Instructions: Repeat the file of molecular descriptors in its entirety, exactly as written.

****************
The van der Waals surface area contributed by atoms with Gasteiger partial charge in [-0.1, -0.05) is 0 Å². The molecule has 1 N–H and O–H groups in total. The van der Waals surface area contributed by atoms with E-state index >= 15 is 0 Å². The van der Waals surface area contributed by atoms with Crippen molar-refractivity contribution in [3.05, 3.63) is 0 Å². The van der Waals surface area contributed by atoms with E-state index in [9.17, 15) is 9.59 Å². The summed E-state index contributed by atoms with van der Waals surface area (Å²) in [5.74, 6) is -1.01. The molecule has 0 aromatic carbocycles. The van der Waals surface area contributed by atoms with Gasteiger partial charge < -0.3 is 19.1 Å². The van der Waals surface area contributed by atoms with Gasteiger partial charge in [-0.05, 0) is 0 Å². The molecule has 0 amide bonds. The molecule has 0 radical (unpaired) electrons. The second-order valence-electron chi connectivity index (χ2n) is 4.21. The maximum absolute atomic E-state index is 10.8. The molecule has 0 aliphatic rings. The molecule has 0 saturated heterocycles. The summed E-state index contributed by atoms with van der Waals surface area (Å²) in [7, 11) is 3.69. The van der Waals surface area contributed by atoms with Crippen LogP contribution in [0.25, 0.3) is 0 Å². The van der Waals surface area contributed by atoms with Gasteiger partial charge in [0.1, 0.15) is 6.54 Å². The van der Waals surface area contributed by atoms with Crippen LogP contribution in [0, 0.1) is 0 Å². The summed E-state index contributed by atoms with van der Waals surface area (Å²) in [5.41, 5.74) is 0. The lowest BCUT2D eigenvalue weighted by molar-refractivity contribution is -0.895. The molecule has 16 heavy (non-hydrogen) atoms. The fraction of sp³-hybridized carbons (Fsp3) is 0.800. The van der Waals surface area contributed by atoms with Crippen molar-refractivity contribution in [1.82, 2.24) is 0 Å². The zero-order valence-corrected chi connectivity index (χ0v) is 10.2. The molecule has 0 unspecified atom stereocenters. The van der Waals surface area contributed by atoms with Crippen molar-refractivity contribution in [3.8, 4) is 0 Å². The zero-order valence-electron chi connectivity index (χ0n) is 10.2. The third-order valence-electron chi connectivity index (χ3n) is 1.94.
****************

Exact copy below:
The van der Waals surface area contributed by atoms with Gasteiger partial charge in [-0.1, -0.05) is 0 Å². The molecule has 1 N–H and O–H groups in total. The van der Waals surface area contributed by atoms with E-state index >= 15 is 0 Å². The van der Waals surface area contributed by atoms with Crippen molar-refractivity contribution in [3.05, 3.63) is 0 Å². The van der Waals surface area contributed by atoms with E-state index in [9.17, 15) is 9.59 Å². The summed E-state index contributed by atoms with van der Waals surface area (Å²) in [5.74, 6) is -1.01. The molecule has 0 aromatic carbocycles. The van der Waals surface area contributed by atoms with Gasteiger partial charge < -0.3 is 19.1 Å². The van der Waals surface area contributed by atoms with Gasteiger partial charge in [-0.05, 0) is 0 Å². The molecule has 0 amide bonds. The molecule has 0 radical (unpaired) electrons. The second-order valence-electron chi connectivity index (χ2n) is 4.21. The maximum absolute atomic E-state index is 10.8. The molecule has 0 aliphatic rings. The molecule has 0 saturated heterocycles. The summed E-state index contributed by atoms with van der Waals surface area (Å²) in [7, 11) is 3.69. The van der Waals surface area contributed by atoms with Crippen LogP contribution in [0.25, 0.3) is 0 Å². The van der Waals surface area contributed by atoms with Gasteiger partial charge in [0.1, 0.15) is 6.54 Å². The van der Waals surface area contributed by atoms with Crippen LogP contribution in [0, 0.1) is 0 Å². The summed E-state index contributed by atoms with van der Waals surface area (Å²) in [5.41, 5.74) is 0. The lowest BCUT2D eigenvalue weighted by molar-refractivity contribution is -0.895. The molecule has 16 heavy (non-hydrogen) atoms. The fraction of sp³-hybridized carbons (Fsp3) is 0.800. The van der Waals surface area contributed by atoms with Crippen molar-refractivity contribution in [1.82, 2.24) is 0 Å². The zero-order valence-corrected chi connectivity index (χ0v) is 10.2. The molecule has 0 unspecified atom stereocenters. The van der Waals surface area contributed by atoms with Crippen molar-refractivity contribution in [3.8, 4) is 0 Å². The zero-order valence-electron chi connectivity index (χ0n) is 10.2. The third-order valence-electron chi connectivity index (χ3n) is 1.94.